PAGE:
How to make a revolving light
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Whether making your own lighthouse or creating the perfect atmosphere for that 1980s disco party, a revolving light might be just the thing. Building a 1000-watt beacon visible to ships at sea for miles around may not be a reasonable target, but a tabletop rotating beam can be built from inexpensive parts.
No matter the size, it's usually most efficient to have the light source stationary and rotate a mirror, a lens, or both, to create the rotation.
Mount the socket on a fixed post and position the gear around the fixed post. The socket can be bonded on a machine screw or bolt, attached to a wooden dowel or friction fit inside a plastic dowel. Simply slip the gear over the mounting post.
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Mount the truncated reflector vertically, attached to the large diameter gear, pointing towards the axis of the gear. The finished assembly should have the bulb socket at the vertical centre of the reflector and the open side of the reflector should be facing the bulb. The reflector can be screwed into an angle bracket, bolted into a bent piece of sheet metal or even screwed into a wooden block.
- Whether making your own lighthouse or creating the perfect atmosphere for that 1980s disco party, a revolving light might be just the thing.
- The socket can be bonded on a machine screw or bolt, attached to a wooden dowel or friction fit inside a plastic dowel.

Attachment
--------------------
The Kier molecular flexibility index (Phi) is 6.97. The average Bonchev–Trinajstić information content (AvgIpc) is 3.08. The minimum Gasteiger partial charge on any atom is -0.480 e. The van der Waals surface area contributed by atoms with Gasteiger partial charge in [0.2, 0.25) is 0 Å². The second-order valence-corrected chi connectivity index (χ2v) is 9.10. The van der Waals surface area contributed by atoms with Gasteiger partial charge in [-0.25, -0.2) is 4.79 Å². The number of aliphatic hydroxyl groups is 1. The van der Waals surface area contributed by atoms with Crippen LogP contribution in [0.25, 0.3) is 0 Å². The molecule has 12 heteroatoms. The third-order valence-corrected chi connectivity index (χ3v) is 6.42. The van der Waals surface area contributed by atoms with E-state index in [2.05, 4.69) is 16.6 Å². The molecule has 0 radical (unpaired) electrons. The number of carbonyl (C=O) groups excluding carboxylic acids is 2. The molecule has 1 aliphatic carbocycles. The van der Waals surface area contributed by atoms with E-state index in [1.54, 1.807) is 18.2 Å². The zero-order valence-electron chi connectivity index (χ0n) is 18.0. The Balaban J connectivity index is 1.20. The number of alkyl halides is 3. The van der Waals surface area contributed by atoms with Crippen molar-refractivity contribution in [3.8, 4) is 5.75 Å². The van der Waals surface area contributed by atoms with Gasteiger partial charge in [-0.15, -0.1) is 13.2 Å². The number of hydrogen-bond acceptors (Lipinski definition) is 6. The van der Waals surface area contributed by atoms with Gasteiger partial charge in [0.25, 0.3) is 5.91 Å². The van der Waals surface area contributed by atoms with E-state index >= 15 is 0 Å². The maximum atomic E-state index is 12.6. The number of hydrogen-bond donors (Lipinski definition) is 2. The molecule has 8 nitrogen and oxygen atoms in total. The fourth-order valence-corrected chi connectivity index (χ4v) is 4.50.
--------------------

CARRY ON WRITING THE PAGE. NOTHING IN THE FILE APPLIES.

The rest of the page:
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Mount the DC motor so that its gear interlocks with the reflector-mounted gear. Some DC motors have built-in tapped holes for mounting or use an appropriate motor mounting bracket.
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Insert a bulb in the socket on the mounting post assembled in Step 1.
Connect the wires from the bulb socket and the DC motor to the terminals on the power supply.
If a more focused beam is needed, mount a lens to the gear, opposite the reflector. If a coloured beam is wanted, a gelatin filter can also be mounted opposite the reflector. The mount can be plastic, sheet metal, wood and the lens can be mounted with a retaining ring, mounting clips or adhesive.
- Mount the DC motor so that its gear interlocks with the reflector-mounted gear.
- If a coloured beam is wanted, a gelatin filter can also be mounted opposite the reflector.
First published in 1998, Richard Gaughan has contributed to publications such as "Photonics Spectra," "The Scientist" and other magazines. He is the author of "Accidental Genius: The World's Greatest By-Chance Discoveries." Gaughan holds a Bachelor of Science in physics from the University of Chicago.